BHP’s next CEO to take tech to the next level

BHP chief executive Mike Henry. Image: BHP

Mike Henry has placed technology front and centre in his first speech as chief executive officer to-be at BHP.

Speaking at Perth’s Resources Technology Showcase yesterday, Henry said superior tech application and innovation was one way for the world’s biggest miner to stay at the forefront of the global industry.

Henry, who will take over from Andrew Mackenzie as CEO next year, has witnessed the same approach at other leading resources companies, including Woodside, Rio Tinto, South32 and Fortescue Metals Group. They have used technology to connect people, according to Henry.

“The opportunities are there for those who case them. Part of staying at the forefront of the global industry and value creation, must be being able to innovate and apply technology better than others,” Henry said.

“This is a significant focus at BHP. This will enable us to keep our people safe, reduce costs, improve reliability and increase our capital efficiency. It will enable us to reduce our impact on the environment and it will give rise to more fulfilling jobs.”

BHP established its first fully autonomous haulage system at its Jimblebar mine in Western Australia in 2017. The initiative significantly reduced incidents with fatal potential and lowered costs, according to Henry.

The company has the same aspirations for BHP Mitsubishi Alliance (BMA)’s Goonyella Riverside coal mine in Queensland. BMA will convert a fleet of up to 86 Komatsu trucks over the next two years starting from 2020.

“You only have to cast your eyes up north to BHP’s Innovation Centre at Eastern Ridge to see what’s being made possible through technology,” Henry said.

“This is BHP’s testing centre – our proving ground for new technologies that we then export all over the world to BHP’s global operations, from right here in Western Australia.”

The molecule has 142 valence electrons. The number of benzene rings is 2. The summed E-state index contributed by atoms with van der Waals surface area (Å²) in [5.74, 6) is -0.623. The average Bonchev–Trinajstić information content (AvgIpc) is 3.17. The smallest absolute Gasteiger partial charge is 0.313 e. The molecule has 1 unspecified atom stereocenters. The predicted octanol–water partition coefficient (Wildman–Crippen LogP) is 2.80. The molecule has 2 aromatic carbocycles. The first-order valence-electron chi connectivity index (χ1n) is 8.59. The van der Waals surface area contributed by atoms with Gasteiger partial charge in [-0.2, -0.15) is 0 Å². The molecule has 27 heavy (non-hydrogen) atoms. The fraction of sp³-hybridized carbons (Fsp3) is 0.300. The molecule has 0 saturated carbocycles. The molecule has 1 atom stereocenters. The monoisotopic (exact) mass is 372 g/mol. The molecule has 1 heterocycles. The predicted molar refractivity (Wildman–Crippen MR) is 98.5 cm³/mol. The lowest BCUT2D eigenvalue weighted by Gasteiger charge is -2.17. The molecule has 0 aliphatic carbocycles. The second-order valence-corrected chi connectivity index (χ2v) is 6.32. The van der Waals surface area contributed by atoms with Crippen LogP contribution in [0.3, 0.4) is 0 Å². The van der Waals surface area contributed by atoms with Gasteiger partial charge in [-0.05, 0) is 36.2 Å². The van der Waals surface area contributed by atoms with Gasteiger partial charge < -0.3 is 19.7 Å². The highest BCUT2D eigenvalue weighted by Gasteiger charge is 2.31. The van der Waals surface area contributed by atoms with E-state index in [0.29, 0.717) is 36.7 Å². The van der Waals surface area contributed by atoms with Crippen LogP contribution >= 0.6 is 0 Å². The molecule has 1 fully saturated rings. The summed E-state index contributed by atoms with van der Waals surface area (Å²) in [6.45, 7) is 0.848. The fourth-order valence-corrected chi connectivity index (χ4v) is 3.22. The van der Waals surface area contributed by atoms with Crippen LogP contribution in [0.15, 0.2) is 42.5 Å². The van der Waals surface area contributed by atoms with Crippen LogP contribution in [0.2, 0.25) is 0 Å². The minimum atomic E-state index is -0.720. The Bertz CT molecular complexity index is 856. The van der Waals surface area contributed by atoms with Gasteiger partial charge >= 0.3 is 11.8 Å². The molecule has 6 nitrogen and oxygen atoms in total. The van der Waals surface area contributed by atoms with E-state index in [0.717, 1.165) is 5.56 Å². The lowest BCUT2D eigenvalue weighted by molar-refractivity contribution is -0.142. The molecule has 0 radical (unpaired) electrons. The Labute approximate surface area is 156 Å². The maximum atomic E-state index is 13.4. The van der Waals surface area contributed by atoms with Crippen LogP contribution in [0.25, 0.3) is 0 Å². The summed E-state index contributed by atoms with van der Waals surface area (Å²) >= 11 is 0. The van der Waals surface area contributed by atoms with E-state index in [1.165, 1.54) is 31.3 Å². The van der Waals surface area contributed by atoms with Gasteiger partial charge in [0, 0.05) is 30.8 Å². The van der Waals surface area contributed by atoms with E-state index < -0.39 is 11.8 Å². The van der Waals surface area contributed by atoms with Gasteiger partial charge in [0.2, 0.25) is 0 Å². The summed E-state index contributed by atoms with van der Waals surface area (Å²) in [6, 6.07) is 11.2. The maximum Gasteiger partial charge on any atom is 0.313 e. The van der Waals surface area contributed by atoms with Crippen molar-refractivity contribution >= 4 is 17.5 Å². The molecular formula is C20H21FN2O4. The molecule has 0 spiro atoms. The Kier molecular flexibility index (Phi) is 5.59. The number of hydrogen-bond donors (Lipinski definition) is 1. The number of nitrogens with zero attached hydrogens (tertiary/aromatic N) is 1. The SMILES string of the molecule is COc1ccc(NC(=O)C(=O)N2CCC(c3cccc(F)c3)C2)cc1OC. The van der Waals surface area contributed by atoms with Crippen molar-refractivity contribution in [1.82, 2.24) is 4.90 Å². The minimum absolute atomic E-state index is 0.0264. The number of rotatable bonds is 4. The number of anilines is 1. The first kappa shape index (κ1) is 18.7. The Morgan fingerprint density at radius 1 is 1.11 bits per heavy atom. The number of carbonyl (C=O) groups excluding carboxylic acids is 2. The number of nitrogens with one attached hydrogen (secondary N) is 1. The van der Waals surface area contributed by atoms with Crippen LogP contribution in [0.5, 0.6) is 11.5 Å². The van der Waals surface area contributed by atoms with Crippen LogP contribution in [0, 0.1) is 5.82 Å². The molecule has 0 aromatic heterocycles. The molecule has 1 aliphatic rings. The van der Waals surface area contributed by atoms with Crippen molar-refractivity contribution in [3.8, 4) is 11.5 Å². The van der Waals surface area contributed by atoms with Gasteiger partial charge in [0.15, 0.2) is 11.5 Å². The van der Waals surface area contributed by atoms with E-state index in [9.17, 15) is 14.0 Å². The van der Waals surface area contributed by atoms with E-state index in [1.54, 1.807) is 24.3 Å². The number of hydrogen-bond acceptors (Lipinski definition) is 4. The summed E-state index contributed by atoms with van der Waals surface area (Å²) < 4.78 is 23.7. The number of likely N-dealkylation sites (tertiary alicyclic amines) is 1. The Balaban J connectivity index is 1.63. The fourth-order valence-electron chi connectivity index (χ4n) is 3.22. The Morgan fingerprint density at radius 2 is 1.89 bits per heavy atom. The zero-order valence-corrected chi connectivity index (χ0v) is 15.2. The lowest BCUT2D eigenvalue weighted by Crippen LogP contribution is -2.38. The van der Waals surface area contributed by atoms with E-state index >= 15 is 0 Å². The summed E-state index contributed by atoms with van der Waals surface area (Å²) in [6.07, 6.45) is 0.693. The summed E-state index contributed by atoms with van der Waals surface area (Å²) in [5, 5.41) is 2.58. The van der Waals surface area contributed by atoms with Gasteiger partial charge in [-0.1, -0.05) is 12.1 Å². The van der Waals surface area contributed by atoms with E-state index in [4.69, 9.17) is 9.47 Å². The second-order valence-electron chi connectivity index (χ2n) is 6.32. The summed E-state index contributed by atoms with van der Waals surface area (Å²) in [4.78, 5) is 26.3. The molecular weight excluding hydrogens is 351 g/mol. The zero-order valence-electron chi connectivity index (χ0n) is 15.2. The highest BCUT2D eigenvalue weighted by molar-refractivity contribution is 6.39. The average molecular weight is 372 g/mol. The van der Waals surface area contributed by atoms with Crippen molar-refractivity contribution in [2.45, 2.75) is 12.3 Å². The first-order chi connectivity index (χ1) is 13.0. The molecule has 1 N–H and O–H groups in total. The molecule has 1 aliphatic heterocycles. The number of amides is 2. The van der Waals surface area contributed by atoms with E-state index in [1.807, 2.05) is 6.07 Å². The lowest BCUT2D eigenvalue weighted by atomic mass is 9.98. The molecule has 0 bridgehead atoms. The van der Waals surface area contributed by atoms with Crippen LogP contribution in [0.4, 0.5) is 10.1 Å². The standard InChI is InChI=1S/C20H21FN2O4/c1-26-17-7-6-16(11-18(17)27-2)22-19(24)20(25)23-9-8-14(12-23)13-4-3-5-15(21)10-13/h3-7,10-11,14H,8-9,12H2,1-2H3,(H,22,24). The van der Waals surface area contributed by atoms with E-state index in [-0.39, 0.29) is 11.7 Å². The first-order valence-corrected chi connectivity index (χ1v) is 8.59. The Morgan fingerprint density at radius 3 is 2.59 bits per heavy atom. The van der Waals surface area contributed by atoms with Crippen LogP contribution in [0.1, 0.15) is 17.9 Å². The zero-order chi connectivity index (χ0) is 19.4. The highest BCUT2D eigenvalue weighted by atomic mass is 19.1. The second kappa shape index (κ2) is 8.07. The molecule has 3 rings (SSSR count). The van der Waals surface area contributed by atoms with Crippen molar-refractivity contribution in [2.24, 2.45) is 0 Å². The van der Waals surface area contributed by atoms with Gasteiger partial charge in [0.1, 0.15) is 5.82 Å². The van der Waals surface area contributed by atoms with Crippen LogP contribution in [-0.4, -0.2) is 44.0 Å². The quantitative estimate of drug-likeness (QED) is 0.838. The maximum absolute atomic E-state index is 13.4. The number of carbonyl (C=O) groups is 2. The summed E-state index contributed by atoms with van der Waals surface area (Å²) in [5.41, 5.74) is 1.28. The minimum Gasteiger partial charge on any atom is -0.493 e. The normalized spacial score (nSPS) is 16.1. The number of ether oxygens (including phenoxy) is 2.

This includes an industrial Internet of Things sensor gateway, which collects data from sensors on BHP mobile and fixed plant equipment such as trucks and drills.

A different team will exploit the rich data to make maintenance safer and more efficient. It only took 16 weeks to turn the technology from concept to first prototype.

BHP is also using some of its offshore petroleum practices to identify ways to increase safety at onshore mining operations.

“Whether it’s automated haulage, robotics, drones, big data or artificial intelligence – we are changing the way we work,” Henry said.

“Today technology has helped to make us safer, more predictable and more focused than ever before. However, there is potential is so much greater. The opportunities abound.”

Henry will advance BHP’s technology ambitions by collaborating with the mining equipment, technology and services (METS) sector.

He also plans to spend the next six weeks travelling to BHP’s operations and offices globally.

“I am committed to partnering with others to help make BHP safer and to take performance to the next level,” Henry said.

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